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Values in Action

Lynne HarkeyLynne Harkey was at mile 20 in the Chevron Houston Marathon and making good time when she noticed a man collapsed on the ground.

Harkey, a College Station emergency room nurse, stopped running and went to work. The man had suffered a heart attack. He wasn't breathing and had no pulse.

Within minutes, Harkey and a makeshift team of emergency responders had the man resuscitated and on his way to the hospital.

Harkey, 43, then finished the race.

That's the story Tony Pfitzer, chief executive of St. Joseph Regional Health System, told before presenting Harkey with the Values in Action Award Monday at St. Joseph's Emergency Center in College Station.

Harkey, the daytime emergency room leader at the newly opened center, was taken by surprise when she went straight from a patient's room to the ER's lobby, where friends and family were waiting to see her accept the award.

St. Joseph officials said the Values in Action award is given to staff members who demonstrate extraordinary acts while outside their typical place of work.

College Station Mayor Ben White presented Harkey the award and said he wasn't surprised when he heard the marathon story. Harkey went beyond the call of duty when his wife was ill in the hospital last spring and has since been considered a "part of the family," he said.

"She's a very giving person," White said. "We saw that when she interacted with my wife."

Harkey said while she's honored her friends and co-workers took the time to recognize her kindness, she doesn't consider herself a hero.

"I know any of y'all would have stopped and done the same thing," she said.

Saving someone's life during a marathon was one of the last things she would have expected, Harkey said. But that didn't stop her from instinctively reacting.

"I looked over and there was a young man on the ground getting CPR," she recalled. "He looked gray."

Harkey stopped her race to lend a hand to the Houston emergency workers already attending to the man. Time, places and mile markers no longer mattered at that point, she said.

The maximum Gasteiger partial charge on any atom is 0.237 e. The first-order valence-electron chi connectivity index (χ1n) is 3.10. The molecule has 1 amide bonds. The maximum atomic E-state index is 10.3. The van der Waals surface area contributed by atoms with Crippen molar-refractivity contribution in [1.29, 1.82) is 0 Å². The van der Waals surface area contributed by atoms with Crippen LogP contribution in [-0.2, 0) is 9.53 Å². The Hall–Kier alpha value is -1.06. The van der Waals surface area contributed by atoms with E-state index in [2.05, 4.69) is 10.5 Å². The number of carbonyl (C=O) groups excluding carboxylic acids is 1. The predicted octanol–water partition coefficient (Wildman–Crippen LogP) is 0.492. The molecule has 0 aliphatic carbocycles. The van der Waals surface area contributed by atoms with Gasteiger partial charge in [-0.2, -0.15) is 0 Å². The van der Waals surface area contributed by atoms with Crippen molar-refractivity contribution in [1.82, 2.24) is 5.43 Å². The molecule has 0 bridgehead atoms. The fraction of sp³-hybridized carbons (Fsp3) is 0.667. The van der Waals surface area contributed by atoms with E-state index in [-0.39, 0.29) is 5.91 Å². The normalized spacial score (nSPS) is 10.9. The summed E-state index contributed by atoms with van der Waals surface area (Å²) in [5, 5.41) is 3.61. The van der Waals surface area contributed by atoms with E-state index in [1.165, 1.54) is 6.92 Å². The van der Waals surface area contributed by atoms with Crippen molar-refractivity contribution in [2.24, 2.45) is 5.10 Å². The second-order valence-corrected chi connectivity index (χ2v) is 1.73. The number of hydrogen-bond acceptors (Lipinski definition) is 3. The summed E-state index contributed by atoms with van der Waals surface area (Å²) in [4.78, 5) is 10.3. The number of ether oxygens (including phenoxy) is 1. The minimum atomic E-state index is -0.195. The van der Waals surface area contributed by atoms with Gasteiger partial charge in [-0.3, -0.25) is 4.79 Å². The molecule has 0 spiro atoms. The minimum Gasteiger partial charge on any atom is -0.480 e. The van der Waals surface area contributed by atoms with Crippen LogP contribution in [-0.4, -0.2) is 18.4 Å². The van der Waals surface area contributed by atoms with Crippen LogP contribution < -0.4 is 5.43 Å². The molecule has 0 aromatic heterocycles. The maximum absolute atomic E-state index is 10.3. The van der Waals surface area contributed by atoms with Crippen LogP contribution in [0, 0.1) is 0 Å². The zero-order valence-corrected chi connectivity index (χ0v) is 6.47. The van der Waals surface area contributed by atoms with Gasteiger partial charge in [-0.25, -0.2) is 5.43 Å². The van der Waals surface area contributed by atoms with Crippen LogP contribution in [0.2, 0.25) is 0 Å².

Emergency personnel told her the man had suffered a heart attack and didn't have a pulse. Harkey said she knew she had to work quickly if she was going to save the man and immediately took control of the situation.

Admitting she became a bit "bossy," Harkey said she rapidly began divvying out directions to the medical workers on hand.

"When you're an ER nurse, everything is fast and down to the minutes," she said. "Runners were running by and it was pretty chaotic."

Even though she had just run 20 miles, she said it wasn't hard for her to focus on the task at hand. In addition to working with heart attack patients on a nearly daily basis, Harkey has been running long distances for years. She said her mind and body are accustomed to running up to 50 miles at a time.

Using her medical knowledge and experience and an automated external defibrillator, Harkey was able to revive the man. Once he was resuscitated, emergency personnel transported him to a Houston hospital for further treatment.

Finishing the marathon was somewhat challenging, Harkey said, because all she could think about what was would happen to the man. Still, she finished the race in four hours and 15 minutes, a respectable time for a marathon -- even without an unscheduled stop.

She never learned the man's name or age and hasn't been able to get an update on his condition.

Harkey checked the next day and said that no deaths were reported from the marathon, leading her to believe the man survived the heart attack.

"I would love to see how he did," she said.

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